string inversion

This is a discussion on string inversion within the C++ Programming forums, part of the General Programming Boards category; is there any function which convert the char array into its invert starting from the end and then copy it ...

  1. #1
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    string inversion

    is there any function which convert the char array into its invert starting from the end and then copy it to another char array?

  2. #2
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    strrev(); might work.

  3. #3
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    why not make your own?
    Code:
    int length;
    char chars[6]="elloH", charz[1024];
    length = strlen(chars);
    strlen(charz) = length;
    for(int i; i < length; )
    {
          charz[i] = chars[length - i];
          i++;
    }
    cout<<charz;
    output:
    Hello
    this is NOT tested !
    Last edited by Denethor2000; 04-30-2002 at 11:22 AM.

  4. #4
    Pygmy Monkey ErionD's Avatar
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    Since you arent incrementing i that would be an eternal loop.


    EDIT:: I also noticed that charz isnt an array so that would fail pretty badly

  5. #5
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    erion... before you try to correct me learn some c. thats not an eternal loop...

    btw i edited the char cause that part was wrong yeah

  6. #6
    Pygmy Monkey ErionD's Avatar
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    oops sry didnt see that you put the incrementation down there instead.
    No reason to get so upset

    EDIT:: Ehh??? Now it looks like it really wont work. Now you have an array of 0 chars in charz and chars isnt even an array anymore.

  7. #7
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    lol oops. ill put it on 1024

  8. #8
    Pygmy Monkey ErionD's Avatar
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    --------------------Configuration: denethorsbane - Win32 Debug--------------------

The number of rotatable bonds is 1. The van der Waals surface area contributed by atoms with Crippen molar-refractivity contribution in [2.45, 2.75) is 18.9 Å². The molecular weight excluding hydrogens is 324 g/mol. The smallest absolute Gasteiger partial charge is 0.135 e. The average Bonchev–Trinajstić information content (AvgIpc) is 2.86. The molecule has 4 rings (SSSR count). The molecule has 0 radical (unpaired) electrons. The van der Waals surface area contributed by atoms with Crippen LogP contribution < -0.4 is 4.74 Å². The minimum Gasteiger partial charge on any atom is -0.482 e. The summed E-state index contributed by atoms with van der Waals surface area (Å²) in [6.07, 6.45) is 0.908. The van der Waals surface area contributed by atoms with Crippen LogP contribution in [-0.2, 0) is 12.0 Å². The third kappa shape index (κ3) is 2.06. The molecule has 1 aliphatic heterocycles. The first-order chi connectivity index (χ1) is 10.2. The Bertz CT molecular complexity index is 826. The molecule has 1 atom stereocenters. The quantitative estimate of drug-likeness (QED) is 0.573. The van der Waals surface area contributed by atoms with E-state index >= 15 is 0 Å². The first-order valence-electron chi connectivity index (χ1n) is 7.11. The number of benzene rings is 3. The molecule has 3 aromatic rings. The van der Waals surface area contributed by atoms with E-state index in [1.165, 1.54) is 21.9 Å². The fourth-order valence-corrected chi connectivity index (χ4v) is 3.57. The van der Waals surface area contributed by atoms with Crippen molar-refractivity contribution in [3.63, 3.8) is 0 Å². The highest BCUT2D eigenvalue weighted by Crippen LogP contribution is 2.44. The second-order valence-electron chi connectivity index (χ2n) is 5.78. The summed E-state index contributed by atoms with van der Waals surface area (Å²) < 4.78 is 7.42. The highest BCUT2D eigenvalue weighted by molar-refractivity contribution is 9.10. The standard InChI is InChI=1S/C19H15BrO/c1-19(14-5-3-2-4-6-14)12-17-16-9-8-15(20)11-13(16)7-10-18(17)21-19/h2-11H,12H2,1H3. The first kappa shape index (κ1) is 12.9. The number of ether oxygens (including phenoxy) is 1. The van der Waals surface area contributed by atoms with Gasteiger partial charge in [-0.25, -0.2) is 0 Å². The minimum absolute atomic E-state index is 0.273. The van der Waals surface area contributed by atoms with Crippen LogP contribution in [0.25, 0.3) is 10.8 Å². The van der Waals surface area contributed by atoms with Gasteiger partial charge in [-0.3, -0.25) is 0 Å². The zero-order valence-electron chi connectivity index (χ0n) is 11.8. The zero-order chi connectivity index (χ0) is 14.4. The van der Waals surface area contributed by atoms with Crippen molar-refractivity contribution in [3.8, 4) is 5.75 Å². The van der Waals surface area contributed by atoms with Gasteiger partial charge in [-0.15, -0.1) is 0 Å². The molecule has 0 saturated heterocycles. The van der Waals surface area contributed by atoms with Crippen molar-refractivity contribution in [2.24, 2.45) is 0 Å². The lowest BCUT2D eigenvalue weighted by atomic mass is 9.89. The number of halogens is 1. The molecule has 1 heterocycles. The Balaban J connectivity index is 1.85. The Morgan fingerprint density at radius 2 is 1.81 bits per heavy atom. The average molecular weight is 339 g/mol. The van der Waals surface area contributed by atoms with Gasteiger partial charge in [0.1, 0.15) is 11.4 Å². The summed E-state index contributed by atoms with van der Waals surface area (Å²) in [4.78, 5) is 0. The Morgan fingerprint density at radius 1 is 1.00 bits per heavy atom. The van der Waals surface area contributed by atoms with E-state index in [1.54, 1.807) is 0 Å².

Compiling...
    test.cpp
    C:\Program\MSVC\MSDev98\Petzold\Cyclecreate\test.c pp(7) : error C2440: 'initializing' : cannot convert from 'char [6]' to 'char'
    This conversion requires a reinterpret_cast, a C-style cast or function-style cast
    C:\Program\MSVC\MSDev98\Petzold\Cyclecreate\test.c pp(7) : error C2466: cannot allocate an array of constant size 0
    C:\Program\MSVC\MSDev98\Petzold\Cyclecreate\test.c pp(7) : error C2133: 'charz' : unknown size
    C:\Program\MSVC\MSDev98\Petzold\Cyclecreate\test.c pp(8) : error C2664: 'strlen' : cannot convert parameter 1 from 'char' to 'const char *'
    Conversion from integral type to pointer type requires reinterpret_cast, C-style cast or function-style cast
    C:\Program\MSVC\MSDev98\Petzold\Cyclecreate\test.c pp(9) : error C2106: '=' : left operand must be l-value
    C:\Program\MSVC\MSDev98\Petzold\Cyclecreate\test.c pp(12) : error C2109: subscript requires array or pointer type
    C:\Program\MSVC\MSDev98\Petzold\Cyclecreate\test.c pp(17) : warning C4508: 'main' : function should return a value; 'void' return type assumed
    Error executing cl.exe.

    test.obj - 6 error(s), 1 warning(s)

  9. #9